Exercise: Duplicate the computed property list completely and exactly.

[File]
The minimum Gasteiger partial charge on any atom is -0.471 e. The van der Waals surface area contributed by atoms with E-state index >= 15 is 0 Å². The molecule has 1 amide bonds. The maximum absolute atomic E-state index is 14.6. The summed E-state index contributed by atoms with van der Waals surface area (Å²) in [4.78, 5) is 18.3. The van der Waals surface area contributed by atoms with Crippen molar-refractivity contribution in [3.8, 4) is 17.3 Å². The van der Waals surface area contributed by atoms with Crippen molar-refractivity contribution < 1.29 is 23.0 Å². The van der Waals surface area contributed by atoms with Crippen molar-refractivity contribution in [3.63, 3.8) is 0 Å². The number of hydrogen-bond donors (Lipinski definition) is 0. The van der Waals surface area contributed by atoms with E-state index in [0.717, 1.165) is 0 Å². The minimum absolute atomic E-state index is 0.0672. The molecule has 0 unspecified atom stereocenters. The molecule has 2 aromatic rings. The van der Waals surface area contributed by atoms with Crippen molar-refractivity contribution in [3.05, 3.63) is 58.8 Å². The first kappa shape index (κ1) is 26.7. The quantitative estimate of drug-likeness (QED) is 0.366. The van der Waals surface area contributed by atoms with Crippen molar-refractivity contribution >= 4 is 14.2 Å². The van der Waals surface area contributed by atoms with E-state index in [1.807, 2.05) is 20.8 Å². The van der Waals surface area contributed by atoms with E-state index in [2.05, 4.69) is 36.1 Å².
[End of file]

The minimum Gasteiger partial charge on any atom is -0.471 e. The van der Waals surface area contributed by atoms with E-state index >= 15 is 0 Å². The molecule has 1 amide bonds. The maximum absolute atomic E-state index is 14.6. The summed E-state index contributed by atoms with van der Waals surface area (Å²) in [4.78, 5) is 18.3. The van der Waals surface area contributed by atoms with Crippen molar-refractivity contribution in [3.8, 4) is 17.3 Å². The van der Waals surface area contributed by atoms with Crippen molar-refractivity contribution < 1.29 is 23.0 Å². The van der Waals surface area contributed by atoms with Crippen molar-refractivity contribution in [3.63, 3.8) is 0 Å². The number of hydrogen-bond donors (Lipinski definition) is 0. The van der Waals surface area contributed by atoms with E-state index in [0.717, 1.165) is 0 Å². The minimum absolute atomic E-state index is 0.0672. The molecule has 0 unspecified atom stereocenters. The molecule has 2 aromatic rings. The van der Waals surface area contributed by atoms with Crippen molar-refractivity contribution in [3.05, 3.63) is 58.8 Å². The first kappa shape index (κ1) is 26.7. The quantitative estimate of drug-likeness (QED) is 0.366. The van der Waals surface area contributed by atoms with Crippen molar-refractivity contribution >= 4 is 14.2 Å². The van der Waals surface area contributed by atoms with E-state index in [1.807, 2.05) is 20.8 Å². The van der Waals surface area contributed by atoms with E-state index in [2.05, 4.69) is 36.1 Å².